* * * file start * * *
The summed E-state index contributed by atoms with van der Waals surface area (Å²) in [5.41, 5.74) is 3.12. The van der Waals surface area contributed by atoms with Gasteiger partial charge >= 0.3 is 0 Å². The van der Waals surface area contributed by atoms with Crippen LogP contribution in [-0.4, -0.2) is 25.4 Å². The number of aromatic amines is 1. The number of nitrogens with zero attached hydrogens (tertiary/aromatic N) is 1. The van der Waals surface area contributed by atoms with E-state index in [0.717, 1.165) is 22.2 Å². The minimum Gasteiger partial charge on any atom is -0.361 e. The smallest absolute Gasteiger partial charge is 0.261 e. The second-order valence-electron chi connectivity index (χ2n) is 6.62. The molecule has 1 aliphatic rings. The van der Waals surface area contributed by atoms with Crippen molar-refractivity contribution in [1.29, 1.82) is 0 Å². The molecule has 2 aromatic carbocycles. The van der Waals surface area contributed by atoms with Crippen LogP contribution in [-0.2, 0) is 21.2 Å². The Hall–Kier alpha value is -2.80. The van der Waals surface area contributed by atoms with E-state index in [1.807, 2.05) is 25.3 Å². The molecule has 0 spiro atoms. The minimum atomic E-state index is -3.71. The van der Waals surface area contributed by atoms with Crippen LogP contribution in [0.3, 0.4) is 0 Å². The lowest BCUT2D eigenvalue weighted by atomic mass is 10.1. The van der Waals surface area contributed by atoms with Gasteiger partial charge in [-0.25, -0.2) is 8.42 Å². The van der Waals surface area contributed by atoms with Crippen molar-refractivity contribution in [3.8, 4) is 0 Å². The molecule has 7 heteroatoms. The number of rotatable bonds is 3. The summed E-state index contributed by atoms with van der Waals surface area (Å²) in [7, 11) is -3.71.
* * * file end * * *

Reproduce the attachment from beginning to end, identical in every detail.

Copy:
The summed E-state index contributed by atoms with van der Waals surface area (Å²) in [5.41, 5.74) is 3.12. The van der Waals surface area contributed by atoms with Gasteiger partial charge >= 0.3 is 0 Å². The van der Waals surface area contributed by atoms with Crippen LogP contribution in [-0.4, -0.2) is 25.4 Å². The number of aromatic amines is 1. The number of nitrogens with zero attached hydrogens (tertiary/aromatic N) is 1. The van der Waals surface area contributed by atoms with E-state index in [0.717, 1.165) is 22.2 Å². The minimum Gasteiger partial charge on any atom is -0.361 e. The smallest absolute Gasteiger partial charge is 0.261 e. The second-order valence-electron chi connectivity index (χ2n) is 6.62. The molecule has 1 aliphatic rings. The van der Waals surface area contributed by atoms with Crippen molar-refractivity contribution in [1.29, 1.82) is 0 Å². The molecule has 2 aromatic carbocycles. The van der Waals surface area contributed by atoms with Crippen LogP contribution in [-0.2, 0) is 21.2 Å². The Hall–Kier alpha value is -2.80. The van der Waals surface area contributed by atoms with E-state index in [1.807, 2.05) is 25.3 Å². The molecule has 0 spiro atoms. The minimum atomic E-state index is -3.71. The van der Waals surface area contributed by atoms with Crippen LogP contribution in [0.3, 0.4) is 0 Å². The lowest BCUT2D eigenvalue weighted by atomic mass is 10.1. The van der Waals surface area contributed by atoms with Gasteiger partial charge in [-0.25, -0.2) is 8.42 Å². The van der Waals surface area contributed by atoms with Crippen molar-refractivity contribution in [3.8, 4) is 0 Å². The molecule has 7 heteroatoms. The number of rotatable bonds is 3. The summed E-state index contributed by atoms with van der Waals surface area (Å²) in [7, 11) is -3.71.